Washington’s Headquarters State Historic Site in Newburgh, New York, sits on a bluff overlooking the Hudson River. It was the headquarters of General George Washington from the spring of 1782 to August of 1783. Before it was the headquarters of General Washington, however, it was the home of Colonel Jonathan Hasbrouck and his wife Tryntje DuBois.
The month of February which is Black History Month, is an appropriate time to revisit the topic of slavery and the Hasbrouck House, as Washington’s Headquarters is also known. Unfortunately, not a lot is known about Jonathan Hasbrouck and slavery. General Washington, of course, is another story.
While Washington was in Newburgh, he had slaves with him. His personal slave, who usually attended to his individual needs, was a male slave named Billy Lee. It is believed that a portrait by painter Edward Savage of Washington and his family shows Billy Lee in the background. Before Washington arrived at the Hasbrouck House, the Hasbroucks also had slaves, though clearly not as many General Washington owned back at Mount Vernon.
There is little known about the slaves that were kept by the Hasbrouck family. In some of the papers in existence relating to Colonel Jonathan Hasbrouck, there are glimpses into the fact that he did indeed have chattel. However, it is not known for sure how many slaves Hasbrouck owned during his life or what their names were. As his affluence grew, he probably acquired more slaves as a sign of status. In 1772, when his final last will and testament was penned, Jonathan Hasbrouck indicated that his widow, Tryntje, had her choice of his female slaves – meaning he owned at least more than one female slave.
Later on in life, and during the American War for Independence, Colonel Hasbrouck described that two of his slaves had taken flight in a letter contained in The Public Papers of George Clinton. Governor Clinton included these descriptions in a letter to a Major General Alexander McDougall, who was probably stationed in the Highlands along the Hudson River. The letter is dated 1779, but more than likely the slaves took off when the British were sailing up the Hudson River in 1777. Hasbrouck believed that his slaves had run away with the enemy and at the time of the letter, were being kept by McDougall’s guard. The letter went on to explain that Colonel Hasbrouck would pay any reasonable expense for their return. There is no evidence they were ever given back to him.
Unfortunately, chances for historians nowadays to provide a deeper glimpse into the life of the slaves of Jonathan Hasbrouck are quite slim, as it appears that Hugh Hastings edited out their descriptions from the letter sent to McDougall. There was a chance that these descriptions would be contained within original papers kept at the New York State Archives in Albany. Unfortunately, however, the New York State Library Fire of 1911 dashed that hope.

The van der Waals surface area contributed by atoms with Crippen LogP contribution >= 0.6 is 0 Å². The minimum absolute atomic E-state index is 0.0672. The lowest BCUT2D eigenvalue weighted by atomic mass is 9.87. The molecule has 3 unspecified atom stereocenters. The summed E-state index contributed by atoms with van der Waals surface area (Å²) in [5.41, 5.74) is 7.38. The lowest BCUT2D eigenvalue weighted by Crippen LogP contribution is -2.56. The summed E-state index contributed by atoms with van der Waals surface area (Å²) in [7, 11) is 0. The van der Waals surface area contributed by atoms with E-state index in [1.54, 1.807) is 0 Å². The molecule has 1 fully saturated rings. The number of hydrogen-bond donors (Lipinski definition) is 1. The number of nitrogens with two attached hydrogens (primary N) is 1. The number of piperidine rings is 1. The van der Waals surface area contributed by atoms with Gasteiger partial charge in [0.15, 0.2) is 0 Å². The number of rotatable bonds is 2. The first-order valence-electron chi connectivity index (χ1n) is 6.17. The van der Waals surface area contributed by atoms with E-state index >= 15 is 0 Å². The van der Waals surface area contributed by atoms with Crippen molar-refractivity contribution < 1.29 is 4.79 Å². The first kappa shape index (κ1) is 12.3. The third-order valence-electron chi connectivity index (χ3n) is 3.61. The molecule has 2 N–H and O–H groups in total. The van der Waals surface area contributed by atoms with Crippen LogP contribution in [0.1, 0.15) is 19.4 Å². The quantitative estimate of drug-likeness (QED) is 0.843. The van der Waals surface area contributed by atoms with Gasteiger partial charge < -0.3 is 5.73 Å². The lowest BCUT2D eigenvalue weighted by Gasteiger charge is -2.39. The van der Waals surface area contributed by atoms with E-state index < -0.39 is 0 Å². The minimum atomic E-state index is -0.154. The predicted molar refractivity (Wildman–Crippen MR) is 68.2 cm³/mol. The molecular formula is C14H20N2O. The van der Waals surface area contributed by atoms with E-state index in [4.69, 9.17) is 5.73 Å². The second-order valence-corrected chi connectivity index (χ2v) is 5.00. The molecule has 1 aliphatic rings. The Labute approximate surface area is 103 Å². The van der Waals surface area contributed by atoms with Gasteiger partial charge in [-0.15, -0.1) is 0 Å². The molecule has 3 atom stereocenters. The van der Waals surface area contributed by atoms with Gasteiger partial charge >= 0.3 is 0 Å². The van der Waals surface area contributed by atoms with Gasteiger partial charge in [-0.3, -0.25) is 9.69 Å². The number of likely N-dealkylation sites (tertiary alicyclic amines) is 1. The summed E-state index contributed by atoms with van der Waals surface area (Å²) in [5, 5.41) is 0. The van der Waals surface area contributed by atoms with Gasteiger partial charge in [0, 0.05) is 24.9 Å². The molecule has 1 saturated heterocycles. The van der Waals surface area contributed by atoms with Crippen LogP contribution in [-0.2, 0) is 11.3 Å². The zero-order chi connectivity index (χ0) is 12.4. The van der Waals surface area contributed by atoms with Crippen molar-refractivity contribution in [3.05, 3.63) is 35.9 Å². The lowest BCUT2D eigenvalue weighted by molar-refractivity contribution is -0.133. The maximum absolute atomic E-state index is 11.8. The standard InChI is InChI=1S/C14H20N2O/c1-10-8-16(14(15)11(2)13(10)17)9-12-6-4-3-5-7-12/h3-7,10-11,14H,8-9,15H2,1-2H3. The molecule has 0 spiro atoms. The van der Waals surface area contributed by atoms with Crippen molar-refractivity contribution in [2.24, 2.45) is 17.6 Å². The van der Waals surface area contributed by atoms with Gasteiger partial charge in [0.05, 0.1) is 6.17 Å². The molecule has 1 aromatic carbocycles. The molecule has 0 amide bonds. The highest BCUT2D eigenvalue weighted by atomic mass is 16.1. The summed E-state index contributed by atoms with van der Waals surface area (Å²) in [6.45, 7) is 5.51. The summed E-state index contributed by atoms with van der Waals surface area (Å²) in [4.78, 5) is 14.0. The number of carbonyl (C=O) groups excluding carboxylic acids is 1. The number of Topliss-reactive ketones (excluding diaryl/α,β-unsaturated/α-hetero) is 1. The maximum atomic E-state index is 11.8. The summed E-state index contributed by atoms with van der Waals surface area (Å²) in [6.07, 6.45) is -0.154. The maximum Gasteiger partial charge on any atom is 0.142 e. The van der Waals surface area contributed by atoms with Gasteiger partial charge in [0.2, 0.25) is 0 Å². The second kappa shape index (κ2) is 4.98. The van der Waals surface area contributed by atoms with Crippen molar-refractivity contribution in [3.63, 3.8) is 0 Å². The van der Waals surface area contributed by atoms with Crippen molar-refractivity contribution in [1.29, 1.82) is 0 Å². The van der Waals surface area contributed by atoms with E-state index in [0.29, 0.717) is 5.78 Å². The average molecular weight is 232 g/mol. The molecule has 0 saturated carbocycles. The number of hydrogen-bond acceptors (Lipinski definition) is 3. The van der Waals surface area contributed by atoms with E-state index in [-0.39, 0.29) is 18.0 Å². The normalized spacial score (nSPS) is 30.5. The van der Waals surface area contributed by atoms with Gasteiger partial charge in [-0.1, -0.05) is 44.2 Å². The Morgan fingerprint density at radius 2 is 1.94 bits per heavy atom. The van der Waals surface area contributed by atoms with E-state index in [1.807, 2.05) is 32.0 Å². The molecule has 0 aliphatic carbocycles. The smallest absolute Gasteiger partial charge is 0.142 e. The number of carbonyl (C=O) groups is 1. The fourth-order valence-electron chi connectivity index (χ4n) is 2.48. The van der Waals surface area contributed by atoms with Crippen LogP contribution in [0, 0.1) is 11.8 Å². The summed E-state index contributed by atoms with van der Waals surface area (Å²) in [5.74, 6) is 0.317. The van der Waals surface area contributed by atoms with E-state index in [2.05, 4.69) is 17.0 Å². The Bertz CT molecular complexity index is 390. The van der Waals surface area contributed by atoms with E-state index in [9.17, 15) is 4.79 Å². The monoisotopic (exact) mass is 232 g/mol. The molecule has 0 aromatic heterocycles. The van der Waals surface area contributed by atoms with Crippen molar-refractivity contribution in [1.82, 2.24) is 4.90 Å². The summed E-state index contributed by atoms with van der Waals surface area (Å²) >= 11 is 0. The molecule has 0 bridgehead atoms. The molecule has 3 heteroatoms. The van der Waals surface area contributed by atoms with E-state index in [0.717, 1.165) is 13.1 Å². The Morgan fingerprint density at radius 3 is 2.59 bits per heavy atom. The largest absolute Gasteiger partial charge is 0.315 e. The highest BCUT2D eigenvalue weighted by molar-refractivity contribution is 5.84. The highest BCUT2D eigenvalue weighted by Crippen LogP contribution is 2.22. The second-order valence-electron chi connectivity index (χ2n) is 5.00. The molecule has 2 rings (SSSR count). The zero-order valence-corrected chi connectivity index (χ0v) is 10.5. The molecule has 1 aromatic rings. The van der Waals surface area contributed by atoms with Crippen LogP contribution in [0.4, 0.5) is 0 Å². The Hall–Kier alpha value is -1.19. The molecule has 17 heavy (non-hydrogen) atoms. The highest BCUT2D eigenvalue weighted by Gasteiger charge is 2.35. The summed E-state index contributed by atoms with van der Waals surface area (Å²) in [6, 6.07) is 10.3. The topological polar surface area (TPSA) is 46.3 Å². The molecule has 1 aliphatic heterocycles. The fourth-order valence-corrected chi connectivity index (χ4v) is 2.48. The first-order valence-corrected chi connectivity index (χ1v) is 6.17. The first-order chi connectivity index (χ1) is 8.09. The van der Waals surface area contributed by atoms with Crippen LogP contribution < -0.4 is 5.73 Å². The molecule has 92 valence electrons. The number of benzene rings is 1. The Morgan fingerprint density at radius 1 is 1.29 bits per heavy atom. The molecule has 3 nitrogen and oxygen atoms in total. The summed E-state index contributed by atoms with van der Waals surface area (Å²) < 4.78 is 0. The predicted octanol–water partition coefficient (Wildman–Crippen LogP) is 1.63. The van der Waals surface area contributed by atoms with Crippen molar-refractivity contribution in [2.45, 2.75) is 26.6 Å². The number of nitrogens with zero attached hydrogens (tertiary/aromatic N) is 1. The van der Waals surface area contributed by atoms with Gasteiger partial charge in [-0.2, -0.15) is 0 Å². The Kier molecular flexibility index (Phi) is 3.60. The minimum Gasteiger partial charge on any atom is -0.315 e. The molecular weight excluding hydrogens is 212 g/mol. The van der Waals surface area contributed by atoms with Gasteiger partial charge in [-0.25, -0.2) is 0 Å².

According to one of the archivists in Albany, a heavy toll was exacted on the Clinton Papers by that fire. Fortunately, a deposition involving the son of Jonathan Hasbrouck did survive; thus, we know from this court document that Jonathan, and later his son Cornelius, owned a male slave. Unfortunately this slave’s name had been omitted from this deposition. Recently, information about one of Hasbrouck’s slaves has come to light courtesy of Historic Huguenot Street’s archives, in New Paltz, New York. It is perhaps the earliest reference to his ownership of slaves by way of a receipt.
In January of 1765, then Captain Hasbrouck made his way across the Hudson River to Fishkill to meet with ”J. Cornelius Swarthout” who was selling a “Negro man” for “one hundred Pounds.”
Other than the sale of this individual, there is no other mention in any papers relating to Jonathan Hasbrouck about how long Robb lived, where he was buried, or what exactly his day- to-day role was in the Hasbrouck household. It is possible that he operated the Hasbrouck’s mills and oversaw their daily operations.
When Colonel Jonathan Hasbrouck died in the summer of 1780, he was one of the larger slave owners in Newburgh. According to the 1790 Federal Census, a decade after Colonel Hasbrouck died, his oldest son, Isaac Hasbrouck, still lived in Newburgh at the time and was the second largest slave owner in the area (he had four slaves).
The only individual in Newburgh who owned more slaves than Issac was “Woolvert Ecker” (he had five slaves). The issue of slavery and Colonel Jonathan Hasbrouck may never be fully explored due to the lack of available family records. An unfinished portrait might be gathered by piecing together various sources relating to Jonathan Hasbrouck such as the Clinton Papers or other sources. It should not be overlooked, however, that his family held slaves and that a part of Colonel Hasbrouck’s comfortable lifestyle resulted from their labor.
The family would continue to own slaves well into the first decade of the 19th century.